NFL: Former Saint speaks at Livingstone
By Laurie Willis
SALISBURY — A former player for the NFL’s New Orleans Saints told Livingstone College students recently to never lose sight of their dreams.
He also reminded them that sometimes believing in themselves is half the battle.
And Willie Whitehead Jr. should know.
Though he played professional football for eight seasons, Whitehead’s career wasn’t smooth sailing by any means. For starters, he walked on the football team at Auburn University because he didn’t receive a scholarship to play collegiate ball after high school. And before he was signed by The Saints Whitehead spent several years in the Canadian Football League and was also cut by the NFL’s Detroit Lions and San Francisco 49ers.
“I’m very passionate about affecting the lives of people all over the world, and especially students,” Whitehead said. “My life story is a long journey”
Seconds into his speech, Whitehead asked Varick Auditorium audience members to stand, pound their chests and say, “I am a champion.” Then he asked students, faculty and staff to turn to their neighbors and tell them the same thing.
“You all exemplify every aspect of a champion,” Whitehead said. “All of you have a champion in you. It’s just a matter of developing it.”
The assembly featuring Whitehead was sponsored by the athletics department. Dorian Edwards, a junior business administration major from Kinston, presided.
Whitehead encouraged students to visualize what they want to accomplish and to work diligently to realize their dreams.
“I had to be definite and certain that no matter what I was going to achieve my goal,” Whitehead said. “You have to establish a game plan. You have to stay committed to the end.”
Whitehead played for the CFL’s Montreal Alouettes and Hamilton Tiger-Cats and also the Frankfurt Galaxy of the NFL’s Europe league before eventually making it in the NFL.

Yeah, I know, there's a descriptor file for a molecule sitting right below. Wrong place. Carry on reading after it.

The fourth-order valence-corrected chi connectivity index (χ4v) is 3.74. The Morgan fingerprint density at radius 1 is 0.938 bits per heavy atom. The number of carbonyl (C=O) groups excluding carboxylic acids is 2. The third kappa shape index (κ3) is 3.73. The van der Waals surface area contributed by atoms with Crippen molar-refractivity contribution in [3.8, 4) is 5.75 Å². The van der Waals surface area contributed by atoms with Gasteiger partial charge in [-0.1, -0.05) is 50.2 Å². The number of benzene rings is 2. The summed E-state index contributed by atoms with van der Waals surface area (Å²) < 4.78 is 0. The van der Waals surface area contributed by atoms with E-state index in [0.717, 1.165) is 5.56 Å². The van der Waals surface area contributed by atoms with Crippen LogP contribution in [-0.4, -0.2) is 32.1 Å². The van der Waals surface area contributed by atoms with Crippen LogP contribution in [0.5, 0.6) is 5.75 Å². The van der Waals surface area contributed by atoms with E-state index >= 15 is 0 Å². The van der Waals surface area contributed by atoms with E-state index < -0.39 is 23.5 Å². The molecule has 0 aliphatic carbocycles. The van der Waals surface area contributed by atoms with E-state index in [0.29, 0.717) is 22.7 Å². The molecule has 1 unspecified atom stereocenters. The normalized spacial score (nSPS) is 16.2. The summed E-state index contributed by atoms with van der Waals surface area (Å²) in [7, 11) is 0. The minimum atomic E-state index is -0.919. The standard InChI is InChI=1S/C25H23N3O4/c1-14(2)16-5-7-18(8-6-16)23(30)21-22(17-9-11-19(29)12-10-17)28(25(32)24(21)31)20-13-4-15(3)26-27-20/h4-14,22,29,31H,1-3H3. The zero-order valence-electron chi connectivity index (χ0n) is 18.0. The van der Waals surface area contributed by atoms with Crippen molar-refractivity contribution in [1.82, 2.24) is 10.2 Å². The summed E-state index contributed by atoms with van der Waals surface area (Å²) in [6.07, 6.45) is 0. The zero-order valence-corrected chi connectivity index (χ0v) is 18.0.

He told the students he wrote his goals on paper, taped them to his wall and read them daily before leaving his Canadian apartment. His primary goal was to play in the National Football League.
“Faith is about taking the first step even when you don’t see the whole staircase,” Whitehead said, quoting Dr. Martin Luther King Jr.
Students must constantly focus on their goals, write down affirmations and put emotions behind those affirmations, Whitehead said. “Make your dream a must and not a wish or a should,” he said. “Maintain faith in God and in yourself and in your vision. Create a vision board of things you want to achieve and people you emulate. And stay away from naysayers and people that are not lining up with your vision.”
Edwards, who is also president of Livingstone’s Student-Athlete Advisory Committee, said he thought Whitehead’s message was powerful.
“With him being a Christian man in the NFL, I know it wasn’t easy,” Edwards said. “…After he finished college he didn’t get drafted, which means officials didn’t consider him good enough to play in the NFL. But he never gave up. That’s pretty much what we’re taught to do as athletes as we go through life. Never give up.”
Edwards, a defensive tackle for the Blue Bears, didn’t give up this year despite the team’s 1-9 mark. He continued playing football and participating in other extra-curricular activities.
Edwards is president of the college’s honors program, has a 3.69 GPA and is also junior class president. He hopes to play professional football someday but says if that doesn’t happen he’s preparing himself academically to be successful in other ways.
Whitehead, founder/CEO of The Willie Whitehead Foundation, never gave up on his dream to play in the NFL but had a bachelor’s degree in mass communications from Auburn to fall back on in case it never materialized.
He said he enjoyed sharing his message at Livingstone College because he believes in giving back to the community.
“I’m dedicated to helping change the lives of as many young people as I can,” Whitehead said in an interview. “Through my foundation I’ve established The Whitehead Way Youth Outreach Program which helps kids who are dealing with some serious issues and challenges. The saying that it takes a village to raise a child is more than mere words to me. I plan to do all I can to help change the mindsets of young people so they’ll have some hope and realize they can achieve greatness … I don’t sugarcoat things and tell them it’s always going to be easy, and my story is certainly a testimony to that, but it’s important for me to try to give them hope and help them.”